Get your (ultra mild) legal highs here

By Andrew Laxon

Sales of synthetic cannabis at corner dairies will soon disappear under a radical law change. Is this the end for the legal highs industry - or is New Zealand about to create the world's first lawful market for recreational drugs? Andrew Laxon reports

Community leaders have been outraged by the opening of a new High Zone drug store in Manurewa.  Photo / Natalie Slade
Community leaders have been outraged by the opening of a new High Zone drug store in Manurewa. Photo / Natalie Slade

The man in the beanie sidles up as I stand at the counter, looking at Thai High "herbal incense" and various other brands of synthetic cannabis.

You want some real stuff?

What do you mean?

Weed.

Where?

Outside.

How much?

Twenty.

Our current drug laws don't make a lot of sense. Here in the High Zone, a pokey little shop in Manurewa's main shopping street, I can legally spend about $20 on a pack of smokeable synthetic cannabis, described as highly addictive and likely to lead to methamphetamine-style violence or psychotic episodes in many users. But if I follow this unauthorised local drug dealer on to the street and pay the same price for the natural version, I could be arrested, fined or jailed for up to three months.

The open sale of dangerous drugs at shops like this has provoked a huge national backlash. Only two weeks ago staff cowered behind the counter as hundreds of protesters chanted outside. Manurewa police say the shop is a magnet for crime - a 14-year-old boy broke in to steal products, two boys aged 9 and 10 vomited and ended up in hospital after they were forced to take the drug by older boys and police believe the drug was linked to a recent suicide attempt. Horror stories about synthetic cannabis make headlines almost daily, including a Timaru 14-year-old who tried the drug and had a heart attack and a Dunedin man whose son threw him around the house "like paper" as he tried to go cold turkey.

Communities can't take out their anger at the shadowy manufacturers, who trade under names like Stargate and Light Years, but they've made it clear what they think of the sellers. As Timaru Mayor Janie Annear told politicians this month, "Once upon a time the dairies used to be the family friend ... now they're our drug dealers."

Until now the Government has been caught flat-footed because every time it banned a new drug, the makers tweaked the chemical formula to produce a new one not covered by the law. "Since we introduced the first of the temporary bans in August 2011, I've banned 33 separate substances, 51 or 52 different products and they keep being reformulated and reappearing," says Associate Health Minister Peter Dunne. "I'd keep having products tested and banning substances and we'd just go on in a never-ending cat-and-mouse game."

The game has been going on for more than a decade, starting with GHB, also known as Fantasy, in 2000. It was responsible for one death, several rapes and dozens of hospital admission in the two years it took authorities to classify it as illegal. GHB was rapidly replaced by BZP-based party pills, which became a $25 million-$35 million a year legal industry until BZP was banned in 2008. The designer drug industry rapidly moved on to synthetic cannabis products, often laced with other drugs, such as Kronic (banned in 2011) and now K2, which was banned this month but instantly replaced with a new version.

Fed up with the industry's trickery, Dunne has changed tactics with a world-first law change that will force drug manufacturers to prove their products are low-risk before they can go on sale. His Psychoactive Substances Bill, expected to become law by August 1 or earlier, will require drugmakers to pay for a series of clinical trials, including tests on human subjects. The approval process for each product is expected to take between one and two years. It will cost companies $180,000 just to apply and an estimated $1 million to $2 million for the tests. Current products can stay on the shelves only if they apply to be tested within the first month.

Dunne describes the law change as a knockout blow to an industry that has proved time and time again that it cannot be trusted. At the very least it should wipe out the corner dairy drug trade, putting an end to politically embarrassing news stories as the Government heads into election year.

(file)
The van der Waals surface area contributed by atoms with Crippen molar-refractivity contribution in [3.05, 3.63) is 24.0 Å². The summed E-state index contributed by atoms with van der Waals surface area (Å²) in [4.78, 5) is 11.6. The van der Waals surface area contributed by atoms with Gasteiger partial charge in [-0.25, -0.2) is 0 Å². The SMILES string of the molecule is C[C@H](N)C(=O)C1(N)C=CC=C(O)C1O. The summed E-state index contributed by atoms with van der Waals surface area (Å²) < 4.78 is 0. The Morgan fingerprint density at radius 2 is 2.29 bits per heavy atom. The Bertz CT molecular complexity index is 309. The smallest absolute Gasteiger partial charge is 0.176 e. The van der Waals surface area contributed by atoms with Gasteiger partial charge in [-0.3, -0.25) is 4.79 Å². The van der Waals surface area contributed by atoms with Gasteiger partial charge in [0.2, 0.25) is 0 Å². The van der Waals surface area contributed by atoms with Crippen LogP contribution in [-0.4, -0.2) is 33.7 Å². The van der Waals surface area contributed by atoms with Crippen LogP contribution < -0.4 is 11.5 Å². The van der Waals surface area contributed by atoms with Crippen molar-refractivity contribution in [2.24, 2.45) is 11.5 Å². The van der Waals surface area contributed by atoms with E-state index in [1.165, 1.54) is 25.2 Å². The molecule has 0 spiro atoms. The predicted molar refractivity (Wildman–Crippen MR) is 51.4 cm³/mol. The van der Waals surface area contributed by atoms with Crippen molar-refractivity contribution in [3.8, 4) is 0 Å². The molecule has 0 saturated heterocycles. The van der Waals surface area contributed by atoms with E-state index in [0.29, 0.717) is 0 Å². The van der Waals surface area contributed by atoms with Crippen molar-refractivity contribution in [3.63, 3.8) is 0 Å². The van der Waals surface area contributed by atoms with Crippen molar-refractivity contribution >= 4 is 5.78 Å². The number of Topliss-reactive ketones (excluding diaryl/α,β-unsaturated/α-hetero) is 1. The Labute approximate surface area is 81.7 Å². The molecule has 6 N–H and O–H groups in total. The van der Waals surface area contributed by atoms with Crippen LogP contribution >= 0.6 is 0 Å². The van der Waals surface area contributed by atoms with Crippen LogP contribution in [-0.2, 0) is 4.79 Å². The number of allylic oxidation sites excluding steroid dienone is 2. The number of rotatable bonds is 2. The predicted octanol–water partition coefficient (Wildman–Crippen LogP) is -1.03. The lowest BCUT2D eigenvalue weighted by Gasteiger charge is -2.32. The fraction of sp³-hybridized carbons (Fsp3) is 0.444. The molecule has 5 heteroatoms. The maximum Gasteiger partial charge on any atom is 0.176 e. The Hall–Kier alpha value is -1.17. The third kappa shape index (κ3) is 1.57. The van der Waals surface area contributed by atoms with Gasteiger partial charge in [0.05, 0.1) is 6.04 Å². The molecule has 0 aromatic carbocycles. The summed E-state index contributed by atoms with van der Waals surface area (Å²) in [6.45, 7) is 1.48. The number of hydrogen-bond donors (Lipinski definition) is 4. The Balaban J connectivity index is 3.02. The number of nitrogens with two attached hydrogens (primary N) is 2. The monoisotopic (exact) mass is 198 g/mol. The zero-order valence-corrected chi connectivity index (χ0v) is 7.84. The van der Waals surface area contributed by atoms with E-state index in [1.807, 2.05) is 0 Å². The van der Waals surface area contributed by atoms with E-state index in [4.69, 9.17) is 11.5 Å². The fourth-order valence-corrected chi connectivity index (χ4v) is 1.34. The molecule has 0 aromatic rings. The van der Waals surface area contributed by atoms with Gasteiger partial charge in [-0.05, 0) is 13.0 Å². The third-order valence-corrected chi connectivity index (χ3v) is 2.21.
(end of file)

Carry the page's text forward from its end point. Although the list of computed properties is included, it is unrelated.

But the bill also has the potential to create the world's first legal, regulated market for recreational drugs. If a drug passes the clinical tests, it will be approved and can be legally sold. There are a raft of restrictions - including no sales to under-18s, no advertising except where the product is sold, labels listing every ingredient and the phone number for the National Poisons centre - but New Zealand appears to be going boldly where the rest of the world fears to tread.

Opinion is divided on whether this will actually happen. Drug policy reformers, who believe the United States-led global war on drugs has been a costly failure, are excited at the idea of ending more than a century of prohibition (opium was the first drug banned here, in 1901). Despite repeated assurances by Government ministers that cannabis laws will not be relaxed, they see the law change in the context of drug liberalisation overseas; Portugal decriminalised drug possession in 2001 and two US states, Colorado and Washington, have decriminalised the possession of cannabis. The New Zealand Drug Foundation, which opposes current drug laws as unworkable, strongly supports the "world-leading" bill as a pragmatic, innovative solution to a problem vexing legislators around the world. Libertarian Herald on Sunday columnist Damien Grant described it as stunning legislation, signalling the end of the war on drugs. The law change could also be seen as vindication for the Law Commission, whose 2011 report advocating sweeping reform of drug laws was dismissed out-of-hand by then-Justice Minister Simon Power. One of the commission's main proposals, along with a three strikes regime to decriminalise cannabis possession, has become the model for Dunne's current law.

The alternative view is that very few drugs, if any, are likely to get through the demanding testing regime. Dunne has deliberately left the definition of "low risk" up to an expert committee but the process would follow the steps used for medical drugs. Any new drug would first be tested for toxicity (how poisonous it is) on several levels, including a single dose, repeat doses and the drug's long-term effects on the body's functions, such as liver and kidneys, and genetic make-up, which could include cancer-causing properties. Makers would then have to prove "general quality" requirements, such as consistent dose and purity - a big issue for an industry which was caught two years ago adding a strong prescription-only sedative to synthetic cannabis. Human clinical trials would follow, then a final assessment of the relative risks and benefits of the drug.